Even friendship isn’t immune to the pressures of the market, for we treat friends differently based on how much money they have. There’s a reason why Drona was deeply offended when Drupada treated him like a servant. It’s much easier to raise money for my next startup if I am rich and my friends are rich and they know even richer people.
My point is that the lack of measurement often leads to injustices of value. Every parent of multiple children has been told at some point or the other that he loves child A more than child B. But what does morelove mean exactly? If I say I love my children equally and you (i.e., one of my children) say that I love Jimmy more than I love you, how exactly can we resolve this problem? There isn’t a final answer to this question, but we can all agree it’s unfair if I will 80% of my wealth to Jimmy and only 20% to you for no other reason than I love him more.
All of this would be moot if love simply can’t be measured, but this is where abstract philosophical and scientific questions about the theory of measurement meet changing technological resources.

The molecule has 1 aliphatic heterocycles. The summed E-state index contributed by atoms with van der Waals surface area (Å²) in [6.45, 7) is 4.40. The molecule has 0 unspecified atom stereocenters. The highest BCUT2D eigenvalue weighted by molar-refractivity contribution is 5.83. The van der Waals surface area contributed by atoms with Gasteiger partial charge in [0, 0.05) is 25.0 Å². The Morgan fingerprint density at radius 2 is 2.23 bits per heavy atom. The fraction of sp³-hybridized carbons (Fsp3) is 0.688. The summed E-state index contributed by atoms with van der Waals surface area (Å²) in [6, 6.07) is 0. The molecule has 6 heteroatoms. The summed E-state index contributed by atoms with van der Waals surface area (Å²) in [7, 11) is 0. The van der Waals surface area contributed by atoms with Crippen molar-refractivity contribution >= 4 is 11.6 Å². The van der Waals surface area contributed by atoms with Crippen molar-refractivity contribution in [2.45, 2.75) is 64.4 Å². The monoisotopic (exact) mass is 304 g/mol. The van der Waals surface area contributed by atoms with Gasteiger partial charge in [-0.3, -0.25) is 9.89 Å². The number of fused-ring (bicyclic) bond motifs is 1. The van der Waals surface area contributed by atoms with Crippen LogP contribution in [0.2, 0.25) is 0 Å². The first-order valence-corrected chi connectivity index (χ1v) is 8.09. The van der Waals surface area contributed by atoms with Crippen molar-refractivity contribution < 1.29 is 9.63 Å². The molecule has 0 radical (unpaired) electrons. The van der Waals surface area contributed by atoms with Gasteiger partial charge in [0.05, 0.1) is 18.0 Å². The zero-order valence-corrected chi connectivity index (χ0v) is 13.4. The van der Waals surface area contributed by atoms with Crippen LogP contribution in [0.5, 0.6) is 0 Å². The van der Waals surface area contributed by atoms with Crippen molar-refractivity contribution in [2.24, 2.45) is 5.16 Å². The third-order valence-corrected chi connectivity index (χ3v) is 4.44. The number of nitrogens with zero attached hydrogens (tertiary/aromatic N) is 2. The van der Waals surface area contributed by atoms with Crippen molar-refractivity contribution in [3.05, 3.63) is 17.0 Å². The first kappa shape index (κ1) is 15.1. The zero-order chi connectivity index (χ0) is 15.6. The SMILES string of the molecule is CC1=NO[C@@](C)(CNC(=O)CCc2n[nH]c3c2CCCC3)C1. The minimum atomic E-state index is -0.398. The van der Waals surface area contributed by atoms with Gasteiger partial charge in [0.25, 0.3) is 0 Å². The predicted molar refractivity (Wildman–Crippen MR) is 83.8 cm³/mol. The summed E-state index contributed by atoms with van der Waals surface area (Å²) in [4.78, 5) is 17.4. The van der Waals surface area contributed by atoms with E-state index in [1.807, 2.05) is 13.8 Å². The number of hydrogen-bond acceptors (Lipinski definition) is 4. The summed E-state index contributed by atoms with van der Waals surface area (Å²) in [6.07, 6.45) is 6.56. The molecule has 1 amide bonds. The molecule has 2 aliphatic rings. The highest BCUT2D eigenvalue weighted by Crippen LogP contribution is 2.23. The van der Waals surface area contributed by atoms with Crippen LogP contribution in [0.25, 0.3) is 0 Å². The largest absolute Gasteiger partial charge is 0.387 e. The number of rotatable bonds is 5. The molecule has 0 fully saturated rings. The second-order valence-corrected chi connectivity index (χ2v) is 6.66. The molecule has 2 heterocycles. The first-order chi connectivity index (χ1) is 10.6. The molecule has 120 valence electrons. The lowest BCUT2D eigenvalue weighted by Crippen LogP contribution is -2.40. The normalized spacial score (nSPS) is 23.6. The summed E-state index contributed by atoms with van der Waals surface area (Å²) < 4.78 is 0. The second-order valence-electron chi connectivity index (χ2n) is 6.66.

Until recently, emotion measurement was a rare affair. I knew how you were feeling only when I saw you or heard about you from a common friend. Aggregate data didn’t exist — there was no way even the richest advertiser could have gauged the feelings of her customers on a daily basis.
All of that has changed dramatically. We reveal our emotional states to platform companies and governments several times a day, perhaps several hundred times a day. As a consequence, they have excellent models of our emotional state and wellbeing. Instagram and Snapchat probably knows when my daughter is going to have a fight with one of her friends even before she does.
That degree of access to emotions is clearly worth money and it’s reflected in the valuation of Facebook and other corporations. In fact, whether money buys love or not, it’s been able to buy hate at scale — and the electoral fortunes of Trump, Bolsonaro and Modi are testament to that success. The only way to counter that wave of hatred is if the measurement of love expands at a faster rate than the measurement of anger and if emotions more generally are made into a public resource rather than the property of private corporations.